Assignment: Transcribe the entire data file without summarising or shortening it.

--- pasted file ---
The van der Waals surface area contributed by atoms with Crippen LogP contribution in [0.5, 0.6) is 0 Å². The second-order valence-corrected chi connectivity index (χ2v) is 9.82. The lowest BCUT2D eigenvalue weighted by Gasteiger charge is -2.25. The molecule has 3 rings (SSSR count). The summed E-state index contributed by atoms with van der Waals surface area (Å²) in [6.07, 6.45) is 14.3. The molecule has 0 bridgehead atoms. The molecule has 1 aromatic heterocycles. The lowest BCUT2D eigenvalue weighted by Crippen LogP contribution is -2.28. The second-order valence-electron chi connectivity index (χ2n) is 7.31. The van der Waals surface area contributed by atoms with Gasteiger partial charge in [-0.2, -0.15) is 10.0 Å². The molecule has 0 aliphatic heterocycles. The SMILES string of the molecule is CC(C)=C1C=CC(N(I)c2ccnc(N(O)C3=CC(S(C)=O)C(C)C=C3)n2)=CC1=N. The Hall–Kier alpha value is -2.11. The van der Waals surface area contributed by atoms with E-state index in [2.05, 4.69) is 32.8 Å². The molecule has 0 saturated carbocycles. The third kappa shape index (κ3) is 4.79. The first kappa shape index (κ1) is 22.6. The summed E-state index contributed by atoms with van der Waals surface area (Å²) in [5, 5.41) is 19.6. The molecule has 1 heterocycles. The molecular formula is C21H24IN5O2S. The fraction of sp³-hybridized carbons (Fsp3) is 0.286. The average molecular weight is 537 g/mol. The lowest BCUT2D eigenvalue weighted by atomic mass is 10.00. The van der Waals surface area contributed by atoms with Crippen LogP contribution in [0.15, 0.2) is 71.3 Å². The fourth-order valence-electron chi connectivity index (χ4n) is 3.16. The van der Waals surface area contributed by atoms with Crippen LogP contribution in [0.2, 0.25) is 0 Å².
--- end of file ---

The van der Waals surface area contributed by atoms with Crippen LogP contribution in [0.5, 0.6) is 0 Å². The second-order valence-corrected chi connectivity index (χ2v) is 9.82. The lowest BCUT2D eigenvalue weighted by Gasteiger charge is -2.25. The molecule has 3 rings (SSSR count). The summed E-state index contributed by atoms with van der Waals surface area (Å²) in [6.07, 6.45) is 14.3. The molecule has 0 bridgehead atoms. The molecule has 1 aromatic heterocycles. The lowest BCUT2D eigenvalue weighted by Crippen LogP contribution is -2.28. The second-order valence-electron chi connectivity index (χ2n) is 7.31. The van der Waals surface area contributed by atoms with Gasteiger partial charge in [-0.2, -0.15) is 10.0 Å². The molecule has 0 aliphatic heterocycles. The SMILES string of the molecule is CC(C)=C1C=CC(N(I)c2ccnc(N(O)C3=CC(S(C)=O)C(C)C=C3)n2)=CC1=N. The Hall–Kier alpha value is -2.11. The van der Waals surface area contributed by atoms with E-state index in [2.05, 4.69) is 32.8 Å². The molecule has 0 saturated carbocycles. The third kappa shape index (κ3) is 4.79. The first kappa shape index (κ1) is 22.6. The summed E-state index contributed by atoms with van der Waals surface area (Å²) in [5, 5.41) is 19.6. The molecule has 1 heterocycles. The molecular formula is C21H24IN5O2S. The fraction of sp³-hybridized carbons (Fsp3) is 0.286. The average molecular weight is 537 g/mol. The lowest BCUT2D eigenvalue weighted by atomic mass is 10.00. The van der Waals surface area contributed by atoms with Crippen LogP contribution in [0.15, 0.2) is 71.3 Å². The fourth-order valence-electron chi connectivity index (χ4n) is 3.16. The van der Waals surface area contributed by atoms with Crippen LogP contribution in [0.2, 0.25) is 0 Å².